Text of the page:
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Winter Storm Niko hits NYC: what you need to know

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Prepare for nearly a foot of snow

lazyllama / Shutterstock, Inc.

Brace yourselves, New Yorkers: the weather’s about to get really weird. Despite yesterday’s sun and moderate temperatures, the city is getting snow—and lots of it. According to the NYC Office of Emergency Management, anywhere from six to 12 inches of powder will be dumped on the city through the rest of the day. (The Weather Channel, doing what it does, has already christened the brewing storm Winter Storm Niko.)

Temperatures are also expected to drop below freezing and stay there through Friday, with wind gusts of up to 35 miles per hour at points. “This is a very serious snowstorm,” Mayor de Blasio said on 1010 Wins yesterday. “We have to be ready for it.”

NYC OEM has already declared a hazardous travel advisory—city dwellers should use caution when getting around, and per a statement from OEM commissioner Joseph Esposito, “should be prepared for snowfall and slippery roads and plan to take mass transit where possible.”

What that means for today’s commute: it’s going to suck. Long Island Rail Road trains are already delayed, and there will almost certainly be problems with the subways and buses, LIRR, and Metro-North. Each of the MTA’s transit options has its own Twitter account for real-time alerts, but you can also keep an eye on the MTA’s website for updates.

As for other transportation things to keep an eye on, Citi Bike is out of service today, and alternate side parking rules have been suspended in anticipation of the storm.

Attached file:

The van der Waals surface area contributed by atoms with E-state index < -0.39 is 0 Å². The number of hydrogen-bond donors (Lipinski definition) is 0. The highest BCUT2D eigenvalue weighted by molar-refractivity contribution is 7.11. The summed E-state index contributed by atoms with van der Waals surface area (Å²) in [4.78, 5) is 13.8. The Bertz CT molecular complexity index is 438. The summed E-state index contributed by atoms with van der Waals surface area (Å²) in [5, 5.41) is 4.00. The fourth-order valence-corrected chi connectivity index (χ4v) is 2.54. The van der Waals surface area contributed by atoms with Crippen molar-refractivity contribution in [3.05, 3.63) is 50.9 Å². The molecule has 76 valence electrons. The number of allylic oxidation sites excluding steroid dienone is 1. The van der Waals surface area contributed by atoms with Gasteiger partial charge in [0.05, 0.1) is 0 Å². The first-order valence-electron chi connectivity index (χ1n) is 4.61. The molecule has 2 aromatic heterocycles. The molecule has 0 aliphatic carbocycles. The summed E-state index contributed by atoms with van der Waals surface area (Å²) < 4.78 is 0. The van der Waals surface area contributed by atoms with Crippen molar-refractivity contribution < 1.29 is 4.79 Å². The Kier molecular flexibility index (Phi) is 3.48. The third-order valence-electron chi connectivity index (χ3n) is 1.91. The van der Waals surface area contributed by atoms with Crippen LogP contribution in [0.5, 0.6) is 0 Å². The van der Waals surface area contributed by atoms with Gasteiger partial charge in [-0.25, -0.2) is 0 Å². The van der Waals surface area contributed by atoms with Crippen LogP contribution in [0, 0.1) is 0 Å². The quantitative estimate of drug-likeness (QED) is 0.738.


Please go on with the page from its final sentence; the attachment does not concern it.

The Department of Sanitation, meanwhile, is preparing for the worst, with 689 salt spreaders and 1,600 plows ready for operation.

The Port Authority also issued its own statement regarding how the storm might affect NYC’s airports, along with bridges and the Port Authority Bus Terminal. As of this morning, thousands of flights out of LaGuardia, JFK, and Newark Airports were already canceled:

With a storm of this magnitude, airlines sometimes cancel flights in advance, so travelers should check with their carriers to make sure their flight will be taking off before going to the airport. If warranted, the Port Authority also has supplies of cots and other essential items ready to accommodate ticketed passengers who may become stranded at the airports.

The Port Authority also urges bus travelers to check with their carriers before going to the bus terminals since many public and private carriers may cancel or delay service if conditions warrant. The agency also may impose speed restrictions on its crossings, or close them entirely based on weather conditions.

TL;DR, this storm is going to be bad, so be prepared. We’ll add to this article as more updates on the storm are issued.

UPDATE: The storm has already grounded flights throughout the NYC area.

New York City public schools will be closed and after school programs have been cancelled.

And just in case you weren’t sure, the city park most exposed to the elements is closed today.